Generally, the groups came to very similar conclusions, an outcome which was unexpected considering the wide range of perspectives held by the participants. A number of key points were raised in the discussions. The consensus was that the TEI header is an invaluable tool for controlling and managing the information related to an electronic text. However, it was agreed that the people who know the most about the electronic text are not the catalogers but the creators of the text, and that a way must be found to motivate scholars and publishers to include headers in their texts. Catalogers could then perform authority work on the information found in the header, the same way that they do for a title page of a printed book. The possibility of mapping directly from the TEI header into a MARC record was seriously considered and supported. However, although the prospect of using just one electronic record for use both as a "title page" to the document and as a way to access materials was considered by some of the groups, it was only acceptable to a minority of participants. The main closing recommendation was that more meetings must take place between people of many different backgrounds.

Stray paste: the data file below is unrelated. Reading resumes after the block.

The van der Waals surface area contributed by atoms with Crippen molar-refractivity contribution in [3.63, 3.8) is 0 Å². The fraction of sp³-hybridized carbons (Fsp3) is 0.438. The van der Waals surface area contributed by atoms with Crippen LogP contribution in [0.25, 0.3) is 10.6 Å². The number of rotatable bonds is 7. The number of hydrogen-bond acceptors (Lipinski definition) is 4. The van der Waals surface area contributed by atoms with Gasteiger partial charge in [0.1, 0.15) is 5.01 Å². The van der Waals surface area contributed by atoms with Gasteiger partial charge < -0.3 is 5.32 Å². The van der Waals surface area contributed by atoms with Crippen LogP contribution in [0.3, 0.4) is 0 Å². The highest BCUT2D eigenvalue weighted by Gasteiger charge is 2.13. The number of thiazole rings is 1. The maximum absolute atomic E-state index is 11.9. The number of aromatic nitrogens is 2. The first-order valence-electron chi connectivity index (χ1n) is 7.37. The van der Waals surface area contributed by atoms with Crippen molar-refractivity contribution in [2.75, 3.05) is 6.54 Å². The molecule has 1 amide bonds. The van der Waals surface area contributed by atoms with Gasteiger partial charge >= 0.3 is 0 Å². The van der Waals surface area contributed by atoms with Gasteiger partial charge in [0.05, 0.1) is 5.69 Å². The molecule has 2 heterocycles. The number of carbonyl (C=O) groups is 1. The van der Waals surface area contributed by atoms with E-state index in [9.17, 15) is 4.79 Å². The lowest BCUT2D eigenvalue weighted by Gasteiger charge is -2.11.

A full report of the workshop was published by CETH in early fall as CETH Technical Report #2.

CETH is developing its research program on documenting electronic texts in the humanities and expects to organize future workshop on this topic. Your comments on the topic, addressed to CETH, are welcomed.